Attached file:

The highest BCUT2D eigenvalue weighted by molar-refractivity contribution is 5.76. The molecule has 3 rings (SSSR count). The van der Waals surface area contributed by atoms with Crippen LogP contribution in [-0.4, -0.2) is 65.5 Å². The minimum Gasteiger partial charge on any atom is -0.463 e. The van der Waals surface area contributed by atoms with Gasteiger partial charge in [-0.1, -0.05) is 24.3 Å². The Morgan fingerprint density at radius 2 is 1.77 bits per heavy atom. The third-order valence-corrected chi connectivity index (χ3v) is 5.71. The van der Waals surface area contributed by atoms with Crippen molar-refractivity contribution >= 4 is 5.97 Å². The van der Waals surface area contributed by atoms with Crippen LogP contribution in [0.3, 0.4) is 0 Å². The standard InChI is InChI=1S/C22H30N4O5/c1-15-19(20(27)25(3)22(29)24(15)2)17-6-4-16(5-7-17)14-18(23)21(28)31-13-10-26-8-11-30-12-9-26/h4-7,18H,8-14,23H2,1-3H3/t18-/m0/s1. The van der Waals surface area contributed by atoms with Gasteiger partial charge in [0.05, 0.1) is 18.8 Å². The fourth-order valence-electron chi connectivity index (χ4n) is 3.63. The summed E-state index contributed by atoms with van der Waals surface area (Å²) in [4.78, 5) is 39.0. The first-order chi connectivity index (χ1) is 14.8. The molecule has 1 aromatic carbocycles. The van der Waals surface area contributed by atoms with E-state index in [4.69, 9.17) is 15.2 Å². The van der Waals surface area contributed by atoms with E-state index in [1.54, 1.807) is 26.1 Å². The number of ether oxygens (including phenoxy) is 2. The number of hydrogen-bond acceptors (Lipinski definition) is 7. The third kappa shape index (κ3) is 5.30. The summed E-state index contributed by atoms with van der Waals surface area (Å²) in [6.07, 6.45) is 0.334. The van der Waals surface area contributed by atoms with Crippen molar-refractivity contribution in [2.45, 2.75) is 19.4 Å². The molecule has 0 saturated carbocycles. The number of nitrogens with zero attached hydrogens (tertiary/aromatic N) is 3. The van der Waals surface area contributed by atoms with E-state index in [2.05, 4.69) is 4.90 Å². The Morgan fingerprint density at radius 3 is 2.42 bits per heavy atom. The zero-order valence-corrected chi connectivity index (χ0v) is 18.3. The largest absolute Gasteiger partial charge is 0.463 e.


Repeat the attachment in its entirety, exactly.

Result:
The highest BCUT2D eigenvalue weighted by molar-refractivity contribution is 5.76. The molecule has 3 rings (SSSR count). The van der Waals surface area contributed by atoms with Crippen LogP contribution in [-0.4, -0.2) is 65.5 Å². The minimum Gasteiger partial charge on any atom is -0.463 e. The van der Waals surface area contributed by atoms with Gasteiger partial charge in [-0.1, -0.05) is 24.3 Å². The Morgan fingerprint density at radius 2 is 1.77 bits per heavy atom. The third-order valence-corrected chi connectivity index (χ3v) is 5.71. The van der Waals surface area contributed by atoms with Crippen molar-refractivity contribution >= 4 is 5.97 Å². The van der Waals surface area contributed by atoms with Crippen LogP contribution in [0.3, 0.4) is 0 Å². The standard InChI is InChI=1S/C22H30N4O5/c1-15-19(20(27)25(3)22(29)24(15)2)17-6-4-16(5-7-17)14-18(23)21(28)31-13-10-26-8-11-30-12-9-26/h4-7,18H,8-14,23H2,1-3H3/t18-/m0/s1. The van der Waals surface area contributed by atoms with Gasteiger partial charge in [0.05, 0.1) is 18.8 Å². The fourth-order valence-electron chi connectivity index (χ4n) is 3.63. The summed E-state index contributed by atoms with van der Waals surface area (Å²) in [4.78, 5) is 39.0. The first-order chi connectivity index (χ1) is 14.8. The molecule has 1 aromatic carbocycles. The van der Waals surface area contributed by atoms with E-state index in [4.69, 9.17) is 15.2 Å². The van der Waals surface area contributed by atoms with E-state index in [1.54, 1.807) is 26.1 Å². The number of ether oxygens (including phenoxy) is 2. The number of hydrogen-bond acceptors (Lipinski definition) is 7. The third kappa shape index (κ3) is 5.30. The summed E-state index contributed by atoms with van der Waals surface area (Å²) in [6.07, 6.45) is 0.334. The van der Waals surface area contributed by atoms with Crippen molar-refractivity contribution in [2.45, 2.75) is 19.4 Å². The molecule has 0 saturated carbocycles. The number of nitrogens with zero attached hydrogens (tertiary/aromatic N) is 3. The van der Waals surface area contributed by atoms with E-state index in [2.05, 4.69) is 4.90 Å². The Morgan fingerprint density at radius 3 is 2.42 bits per heavy atom. The zero-order valence-corrected chi connectivity index (χ0v) is 18.3. The largest absolute Gasteiger partial charge is 0.463 e.